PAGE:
“If you ask the question, ‘What is the content of the universe?’ the answer is not so simple,” says Mikhail Shaposhnikov, a scientist associated with the École Polytechnique Fédérale de Lausanne and CERN, both in Switzerland. Shaposhnikov explains to PhysOrg.com that only seven or eight percent of the universe is composed of what we term “regular” matter.
About 70 percent is dark energy, and around 22 percent of the universe is made up of dark matter. “Dark matter makes up a substantial part of the universe,” Shaposhnikov says. “Knowing what it is would answer a crucial question about the universe as a whole.”
Shaposhnikov and a team of scientists from Switzerland and France have a suggestion for how to determine whether or not sterile neutrinos are the main particles that make up dark matter. “Nobody knows what dark matter is made of,” he says. “Some scientists say that it is related to supersymmetry and believe it is made from WIMPs.
Others put forth axions as the most promising dark matter candidate. We think that sterile neutrinos make a good candidate.” Shaposhnikov and his colleagues have a specific suggestion for finding out whether sterile neutrinos are the particles that make up dark matter. Their ideas are found in a Letter titled “Strategy for Searching for a Dark Matter Sterile Neutrino” in Physical Review Letters.
In order to test the idea of sterile neutrinos as dark matter, Shaposhnikov and his co-authors suggest that a strategy that uses the particular astrophysical objects, as well as adequate detection instruments, be implemented. Their strategy is based the fact that, while sterile neutrinos do last a long time, they are unstable. “Sterile neutrinos can decay into ordinary neutrinos and photons,” explains Shaposhnikov, “and photons from sterile neutrino decays can be seen at X-ray laboratories in Space.” This is what the team says needs to be detected.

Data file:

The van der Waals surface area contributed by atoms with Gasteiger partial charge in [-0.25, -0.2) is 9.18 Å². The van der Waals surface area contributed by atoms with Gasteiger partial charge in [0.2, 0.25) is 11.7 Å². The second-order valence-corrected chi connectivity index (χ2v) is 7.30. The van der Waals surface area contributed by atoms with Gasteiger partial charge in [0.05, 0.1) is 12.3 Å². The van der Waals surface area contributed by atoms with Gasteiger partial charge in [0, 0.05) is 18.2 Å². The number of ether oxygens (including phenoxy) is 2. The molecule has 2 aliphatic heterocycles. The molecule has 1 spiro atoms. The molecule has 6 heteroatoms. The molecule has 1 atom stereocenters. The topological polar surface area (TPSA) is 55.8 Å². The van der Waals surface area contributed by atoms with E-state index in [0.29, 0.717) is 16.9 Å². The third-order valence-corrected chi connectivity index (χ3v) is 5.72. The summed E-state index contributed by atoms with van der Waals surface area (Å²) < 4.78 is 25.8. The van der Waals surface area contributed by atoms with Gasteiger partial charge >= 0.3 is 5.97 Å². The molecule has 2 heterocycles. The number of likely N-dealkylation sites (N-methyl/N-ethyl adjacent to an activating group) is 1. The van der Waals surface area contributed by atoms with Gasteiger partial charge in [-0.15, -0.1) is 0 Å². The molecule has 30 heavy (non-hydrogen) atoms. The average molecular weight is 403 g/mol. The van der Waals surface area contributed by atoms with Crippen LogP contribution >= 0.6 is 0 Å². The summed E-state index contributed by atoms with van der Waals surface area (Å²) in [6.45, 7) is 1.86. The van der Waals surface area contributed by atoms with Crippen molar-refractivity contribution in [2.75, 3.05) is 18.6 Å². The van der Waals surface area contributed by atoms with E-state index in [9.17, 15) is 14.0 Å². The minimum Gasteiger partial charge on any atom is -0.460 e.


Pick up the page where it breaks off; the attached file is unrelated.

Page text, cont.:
“First,” Shaposhnikov says, “we would need to find the astrophysical objects to look at. Dwarf galaxies are good choices.” He points out that the signals that come from dark matter decay are weak, and easily hidden. But dwarf galaxies have a high ratio of dark matter to “regular” matter. “This means that there are fewer sources for the weak dark matter signals to hid behind.”
Next, better X-ray instruments are needed to analyze the information. “The current X-ray telescopes were not constructed to find dark matter,” says Shaposhnikov. “They show us very interesting things, and have good angular resolution. But they do not have the spectrometer needed to find dark matter.” He says that sterile neutrino decays produce a monochromatic line that is difficult for current instruments to detect. “We need devices with energy resolution of one or two orders of magnitude better than we have.”
Unfortunately, such a detector is not in the works. “Cosmic research is very expensive, so there are no concrete plans to make such a high resolution spectrometer that can scan a wide range of energies. But, we are trying to convince our experimental colleagues that this is a good direction to go in,” Shaposhnikov says. “There are programs that search for dark matter decays, but in order to make real progress, something better is needed.”
By Miranda Marquit, Copyright 2006 PhysOrg.com.
All rights reserved. This material may not be published, broadcast, rewritten or redistributed in whole or part without the express written permission of PhysOrg.com.
Explore further: Mysterious neutrinos take the stage at SLAC